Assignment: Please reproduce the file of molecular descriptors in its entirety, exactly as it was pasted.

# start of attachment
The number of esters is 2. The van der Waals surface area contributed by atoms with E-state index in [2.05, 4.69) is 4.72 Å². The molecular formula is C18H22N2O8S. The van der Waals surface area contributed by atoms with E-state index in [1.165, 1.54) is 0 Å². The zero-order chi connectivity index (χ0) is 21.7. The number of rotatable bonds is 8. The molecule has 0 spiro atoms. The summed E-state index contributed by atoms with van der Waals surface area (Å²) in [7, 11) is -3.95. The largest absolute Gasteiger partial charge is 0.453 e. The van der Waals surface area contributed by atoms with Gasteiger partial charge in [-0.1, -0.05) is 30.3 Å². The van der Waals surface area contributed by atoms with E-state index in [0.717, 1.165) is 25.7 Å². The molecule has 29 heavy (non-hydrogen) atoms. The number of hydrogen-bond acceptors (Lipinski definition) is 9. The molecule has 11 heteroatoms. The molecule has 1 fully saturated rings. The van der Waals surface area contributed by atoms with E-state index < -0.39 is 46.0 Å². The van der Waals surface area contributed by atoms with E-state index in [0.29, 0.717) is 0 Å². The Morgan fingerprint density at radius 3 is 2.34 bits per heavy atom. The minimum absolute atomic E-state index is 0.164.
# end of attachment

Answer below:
The number of esters is 2. The van der Waals surface area contributed by atoms with E-state index in [2.05, 4.69) is 4.72 Å². The molecular formula is C18H22N2O8S. The van der Waals surface area contributed by atoms with E-state index in [1.165, 1.54) is 0 Å². The zero-order chi connectivity index (χ0) is 21.7. The number of rotatable bonds is 8. The molecule has 0 spiro atoms. The summed E-state index contributed by atoms with van der Waals surface area (Å²) in [7, 11) is -3.95. The largest absolute Gasteiger partial charge is 0.453 e. The van der Waals surface area contributed by atoms with Gasteiger partial charge in [-0.1, -0.05) is 30.3 Å². The van der Waals surface area contributed by atoms with E-state index in [0.717, 1.165) is 25.7 Å². The molecule has 29 heavy (non-hydrogen) atoms. The number of hydrogen-bond acceptors (Lipinski definition) is 9. The molecule has 11 heteroatoms. The molecule has 1 fully saturated rings. The van der Waals surface area contributed by atoms with E-state index < -0.39 is 46.0 Å². The van der Waals surface area contributed by atoms with E-state index in [0.29, 0.717) is 0 Å². The Morgan fingerprint density at radius 3 is 2.34 bits per heavy atom. The minimum absolute atomic E-state index is 0.164.